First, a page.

Using a Mouse and Keyboard for Console Games

I play games everywhere – on PC and on consoles. I appreciate both the flexibility of the PC, and the no-nonsense simplicity of console gaming. However, sometimes I really want to use a mouse and keyboard to play games that are only available on consoles! In this article, I’ll show you how I modded a controller to allow me to use a mouse and keyboard with my Xbox One.

Video Overview & Demo

I streamed a few minutes of play and some explanations of the hardware in action, come check it out!

Part 1: Introduction & Alternate Solutions

Consoles and PCs both have their advantages – console games tend to work better on big TVs, where you can lean back and hang out on the couch with friends. PC games tend to do better with the finer grain control allowed by more complex input devices like mice and keyboards. Sometimes, though, games are only available for consoles that you’d really rather play with PC peripherals – I feel this way about console shooters a lot.

Console manufacturers aren’t exactly welcoming of the use of alternative input devices to control their boxes. Thus, I had to go to some extremes in order to make this work.

I’ll put this disclaimer up front: I am not a lawyer, and I don’t know if using a modified controller will get you banned from whatever game or online service you use it with. I did this as a project for my own entertainment, and I have no intention of using it to violate and service agreements or anything of that nature. There’s still some chance you could get banned or wreck your controller/console. Proceed at your own risk.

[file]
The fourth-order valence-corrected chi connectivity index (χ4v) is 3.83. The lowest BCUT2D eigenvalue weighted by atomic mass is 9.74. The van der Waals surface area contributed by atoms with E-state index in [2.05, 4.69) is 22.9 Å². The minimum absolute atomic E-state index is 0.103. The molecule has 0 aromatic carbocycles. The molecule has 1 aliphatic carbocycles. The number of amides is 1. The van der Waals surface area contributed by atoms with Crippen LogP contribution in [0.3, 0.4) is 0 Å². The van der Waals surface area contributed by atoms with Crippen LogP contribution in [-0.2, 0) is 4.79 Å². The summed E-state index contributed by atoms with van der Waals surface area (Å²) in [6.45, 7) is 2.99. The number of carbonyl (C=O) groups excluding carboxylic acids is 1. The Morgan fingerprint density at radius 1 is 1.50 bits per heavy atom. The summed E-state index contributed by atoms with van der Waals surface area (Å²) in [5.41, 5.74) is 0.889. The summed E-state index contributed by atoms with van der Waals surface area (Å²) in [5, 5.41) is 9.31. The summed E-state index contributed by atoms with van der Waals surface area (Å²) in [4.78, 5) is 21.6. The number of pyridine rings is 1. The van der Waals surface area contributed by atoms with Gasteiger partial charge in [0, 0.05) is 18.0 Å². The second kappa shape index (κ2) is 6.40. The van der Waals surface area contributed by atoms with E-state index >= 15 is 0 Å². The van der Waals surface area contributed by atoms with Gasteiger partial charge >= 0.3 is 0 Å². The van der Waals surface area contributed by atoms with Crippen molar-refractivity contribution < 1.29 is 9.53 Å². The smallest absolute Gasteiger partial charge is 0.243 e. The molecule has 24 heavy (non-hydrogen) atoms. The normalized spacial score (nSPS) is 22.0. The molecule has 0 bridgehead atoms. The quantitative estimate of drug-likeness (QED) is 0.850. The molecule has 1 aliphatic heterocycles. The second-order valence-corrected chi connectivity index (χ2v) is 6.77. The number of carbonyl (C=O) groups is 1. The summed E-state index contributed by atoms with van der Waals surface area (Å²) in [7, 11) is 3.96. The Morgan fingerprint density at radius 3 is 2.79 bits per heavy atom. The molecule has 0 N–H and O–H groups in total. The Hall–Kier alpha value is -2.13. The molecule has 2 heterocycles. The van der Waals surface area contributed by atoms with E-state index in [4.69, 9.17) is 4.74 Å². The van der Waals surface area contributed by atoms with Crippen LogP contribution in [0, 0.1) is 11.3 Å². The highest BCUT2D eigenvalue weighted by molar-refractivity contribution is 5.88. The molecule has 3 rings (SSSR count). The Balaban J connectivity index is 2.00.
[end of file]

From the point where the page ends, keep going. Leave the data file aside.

Alternatives to my Hack

Before we jump into my “overly complicated, because I can, dammit” solution, I’ll call out a couple of alternatives.

Commercial Solution: Titan One


The first is a “turnkey” solution called the Titan One (Amazon Link). It runs around $60-70 or so, but it’s plug and play. This device can take practically any type of input – controllers, mouse + keyboard, etc, and make it look like a valid controller for any supported console. I haven’t tried this, but it gets pretty good reviews. If you’re just not into soldering and writing software, this might be the easiest (but most expensive) way to get there.

The Titan One sits between the controller and the console, and I’m guessing it intercepts the commands sent from the controller, modifying them to incorporate the inputs from the mouse and keyboard.

Open Source Solution: GIMX


Second is an open source project called GIMX or “Game Input Multiplexer.” I first read about this over on Hackaday. You’ll need to build or buy a couple of small bits of hardware for this. I picked up the parts for about $10 on eBay, although I haven’t yet tried the software. There was a tiny bit of soldering involved, but honestly it would be a good project for someone just getting to know a soldering iron. If you pay a bit more, you can probably get the boards shipped with the headers already soldered on.

The hardware that works with GIMX uses an Arduino board to fake a controller plugged into your console. The Arduino board is controlled via a serial to USB adapter, which is plugged into a PC. The PC can then send commands to the Arduino board, which mimics inputs to the console.

Now that we know what we want to do, and ways that we could solve the problem, let’s move on and I’ll explain what I did and what makes it unique.

Onward to Part 2: Hardware Design

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